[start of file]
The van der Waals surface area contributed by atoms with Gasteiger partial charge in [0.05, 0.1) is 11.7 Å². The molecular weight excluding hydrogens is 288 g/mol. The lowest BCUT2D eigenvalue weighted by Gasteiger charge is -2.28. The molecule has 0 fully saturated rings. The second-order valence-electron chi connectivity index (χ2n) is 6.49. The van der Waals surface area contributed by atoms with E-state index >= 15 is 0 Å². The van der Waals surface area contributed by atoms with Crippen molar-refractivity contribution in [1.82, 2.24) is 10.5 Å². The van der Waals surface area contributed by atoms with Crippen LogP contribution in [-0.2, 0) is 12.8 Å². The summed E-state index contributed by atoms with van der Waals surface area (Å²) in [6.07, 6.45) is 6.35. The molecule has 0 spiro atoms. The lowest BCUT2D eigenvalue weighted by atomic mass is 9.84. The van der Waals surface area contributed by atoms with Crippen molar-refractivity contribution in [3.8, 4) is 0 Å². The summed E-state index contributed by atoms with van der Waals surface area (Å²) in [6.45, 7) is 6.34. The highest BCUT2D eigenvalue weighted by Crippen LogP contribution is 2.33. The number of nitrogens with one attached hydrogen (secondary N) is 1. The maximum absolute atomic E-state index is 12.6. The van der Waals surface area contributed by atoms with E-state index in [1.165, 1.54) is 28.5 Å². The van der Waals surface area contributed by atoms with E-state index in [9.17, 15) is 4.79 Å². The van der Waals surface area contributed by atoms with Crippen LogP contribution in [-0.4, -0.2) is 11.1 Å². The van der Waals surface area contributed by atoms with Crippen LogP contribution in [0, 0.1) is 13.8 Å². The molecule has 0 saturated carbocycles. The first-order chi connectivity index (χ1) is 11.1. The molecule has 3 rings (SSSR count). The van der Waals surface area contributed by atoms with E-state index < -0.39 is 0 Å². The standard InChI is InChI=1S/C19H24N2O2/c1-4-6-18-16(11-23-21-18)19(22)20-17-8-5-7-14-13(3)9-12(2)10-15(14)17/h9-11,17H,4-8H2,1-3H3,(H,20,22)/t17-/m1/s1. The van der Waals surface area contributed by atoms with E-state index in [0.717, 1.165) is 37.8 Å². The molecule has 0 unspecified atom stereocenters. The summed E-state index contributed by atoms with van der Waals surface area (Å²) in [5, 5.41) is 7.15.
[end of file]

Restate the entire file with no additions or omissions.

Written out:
The van der Waals surface area contributed by atoms with Gasteiger partial charge in [0.05, 0.1) is 11.7 Å². The molecular weight excluding hydrogens is 288 g/mol. The lowest BCUT2D eigenvalue weighted by Gasteiger charge is -2.28. The molecule has 0 fully saturated rings. The second-order valence-electron chi connectivity index (χ2n) is 6.49. The van der Waals surface area contributed by atoms with E-state index >= 15 is 0 Å². The van der Waals surface area contributed by atoms with Crippen molar-refractivity contribution in [1.82, 2.24) is 10.5 Å². The van der Waals surface area contributed by atoms with Crippen LogP contribution in [-0.2, 0) is 12.8 Å². The summed E-state index contributed by atoms with van der Waals surface area (Å²) in [6.07, 6.45) is 6.35. The molecule has 0 spiro atoms. The lowest BCUT2D eigenvalue weighted by atomic mass is 9.84. The van der Waals surface area contributed by atoms with Crippen molar-refractivity contribution in [3.8, 4) is 0 Å². The summed E-state index contributed by atoms with van der Waals surface area (Å²) in [6.45, 7) is 6.34. The highest BCUT2D eigenvalue weighted by Crippen LogP contribution is 2.33. The number of nitrogens with one attached hydrogen (secondary N) is 1. The maximum absolute atomic E-state index is 12.6. The van der Waals surface area contributed by atoms with E-state index in [1.165, 1.54) is 28.5 Å². The van der Waals surface area contributed by atoms with E-state index in [9.17, 15) is 4.79 Å². The van der Waals surface area contributed by atoms with Crippen LogP contribution in [-0.4, -0.2) is 11.1 Å². The van der Waals surface area contributed by atoms with Crippen LogP contribution in [0, 0.1) is 13.8 Å². The molecule has 0 saturated carbocycles. The first-order chi connectivity index (χ1) is 11.1. The molecule has 3 rings (SSSR count). The van der Waals surface area contributed by atoms with E-state index < -0.39 is 0 Å². The standard InChI is InChI=1S/C19H24N2O2/c1-4-6-18-16(11-23-21-18)19(22)20-17-8-5-7-14-13(3)9-12(2)10-15(14)17/h9-11,17H,4-8H2,1-3H3,(H,20,22)/t17-/m1/s1. The van der Waals surface area contributed by atoms with E-state index in [0.717, 1.165) is 37.8 Å². The molecule has 0 unspecified atom stereocenters. The summed E-state index contributed by atoms with van der Waals surface area (Å²) in [5, 5.41) is 7.15.